House Tour: This Mandalay Road apartment uses clever designs that maximise its bay windows
Bay windows are a welcome feature in homes, because they brighten the interior with of the surroundings. However, when almost the entire perimeter of the home is surrounded by bay windows, the lack of usable wall space becomes an issue.
That was exactly the problem faced by homeowners Boris Tolesnik and Carolyn Tham-Tolesnik, and figuring out a solution to it was one of the key considerations in their brief to Lawrence Puah, design director of Akihaus Design Studio. “Bay windows lined the entire apartment – from the entrance to the living room, the bedrooms, and even the kitchen. So, one of our main design focus was to incorporate interior elements such as consoles, storage, counters, study desk and even a bed over the bay window ledges in order to reclaim precious real estate,” says Lawrence.
Here are some examples of how Lawrence, with designers Nur ‘Ashiqin and Jenny Phumthida, transformed this apartment, designing usable spaces that complement the bay windows and which are flawlessly integrated with the interior design concept.
The wall separating the living room and kitchen was demolished and replaced by a bar counter to open up the two spaces.
A console, complete with a mirror and full-height storage, was built over the bay window area without obscuring all the openings. In this way, the foyer still gets natural ventilation and light. The feature establishes a sense of arrival upon entering the apartment. The console provides a place for the homeowners to stash their keys and shoes, while the mirror is a useful tool allowing them to check their appearance before leaving home.
Space was a constraint in the kitchen, especially with a bay window along one side. In order to allow sufficient circulation space, Lawrence designed a counter-cum-storage to be built over the bay window ledge. The depth of the ledge was slightly narrower than that of a standard kitchen counter, but widening it wasn’t an option as that would encroach upon the circulation area.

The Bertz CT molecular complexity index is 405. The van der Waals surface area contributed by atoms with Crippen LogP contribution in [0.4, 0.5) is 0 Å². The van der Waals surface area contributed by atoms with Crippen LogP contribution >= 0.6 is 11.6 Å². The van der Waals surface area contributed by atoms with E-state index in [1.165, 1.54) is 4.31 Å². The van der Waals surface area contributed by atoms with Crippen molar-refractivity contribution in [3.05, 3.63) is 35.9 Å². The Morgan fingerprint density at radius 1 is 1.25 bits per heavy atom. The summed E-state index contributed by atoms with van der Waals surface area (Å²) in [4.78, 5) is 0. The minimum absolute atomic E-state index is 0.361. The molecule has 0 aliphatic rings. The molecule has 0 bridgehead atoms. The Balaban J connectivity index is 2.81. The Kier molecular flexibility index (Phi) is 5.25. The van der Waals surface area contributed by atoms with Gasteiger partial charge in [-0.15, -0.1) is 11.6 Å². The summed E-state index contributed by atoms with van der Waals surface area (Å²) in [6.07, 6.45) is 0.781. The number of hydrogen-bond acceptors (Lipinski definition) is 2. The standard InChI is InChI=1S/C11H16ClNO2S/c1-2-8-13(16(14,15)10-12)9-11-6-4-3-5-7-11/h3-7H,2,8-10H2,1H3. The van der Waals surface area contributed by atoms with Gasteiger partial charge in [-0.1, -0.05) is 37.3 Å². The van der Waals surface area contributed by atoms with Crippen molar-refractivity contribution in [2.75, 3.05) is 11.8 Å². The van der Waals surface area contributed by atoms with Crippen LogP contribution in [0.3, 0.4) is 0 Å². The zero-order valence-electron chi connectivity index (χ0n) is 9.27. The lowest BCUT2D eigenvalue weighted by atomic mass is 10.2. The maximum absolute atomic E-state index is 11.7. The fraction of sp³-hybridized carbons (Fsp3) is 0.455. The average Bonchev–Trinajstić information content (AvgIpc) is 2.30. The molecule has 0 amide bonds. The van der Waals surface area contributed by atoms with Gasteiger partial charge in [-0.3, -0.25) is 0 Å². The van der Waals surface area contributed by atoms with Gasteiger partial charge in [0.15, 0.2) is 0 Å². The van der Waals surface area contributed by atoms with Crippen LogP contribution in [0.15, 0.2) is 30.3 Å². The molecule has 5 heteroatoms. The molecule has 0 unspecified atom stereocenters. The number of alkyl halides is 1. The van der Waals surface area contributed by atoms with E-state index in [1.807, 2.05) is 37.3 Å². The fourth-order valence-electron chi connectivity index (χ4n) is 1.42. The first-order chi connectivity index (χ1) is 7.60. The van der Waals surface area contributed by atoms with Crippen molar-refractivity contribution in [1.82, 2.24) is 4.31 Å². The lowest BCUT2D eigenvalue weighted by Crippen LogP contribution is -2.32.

“Conventional sinks would not have fit, so we selected two medium-sized sinks and installed the mixer on the central divider between them, instead of the usual position behind the sink,” says Lawrence.
To avoid a cramped living room, a decision to convert one bedroom next to the kitchen into the dining area was made. The setting has an American-diner feel, complete with a booth seat built over the window ledge. Its depth was extended so that its proportions become more like those of a daybed – this is handy when there are guests staying over.
The raised platform is an important detail. In order to avoid a situation where those sitting on the booth seat have their legs dangling above the floor, the floor level had to be raised, explains Lawrence.
Bay windows make up the L-shaped facade of the master bedroom. Had Lawrence gone with the typical arrangement of positioning the bed against the main wall, the remaining space between the edge of the bed and the bay window would have been too narrow, so he proposed that the bed be built against one row of the bay windows. The side tables provide extra storage and also house the audiovisual equipment in the bedroom.
Lawrence erected cabinets parallel to the bed, in order to make use of the length of space in the corner column.
Every inch of space along the bay windows has been put to clever use, such as into a display case here.
See how this other home maximised its bay windows here.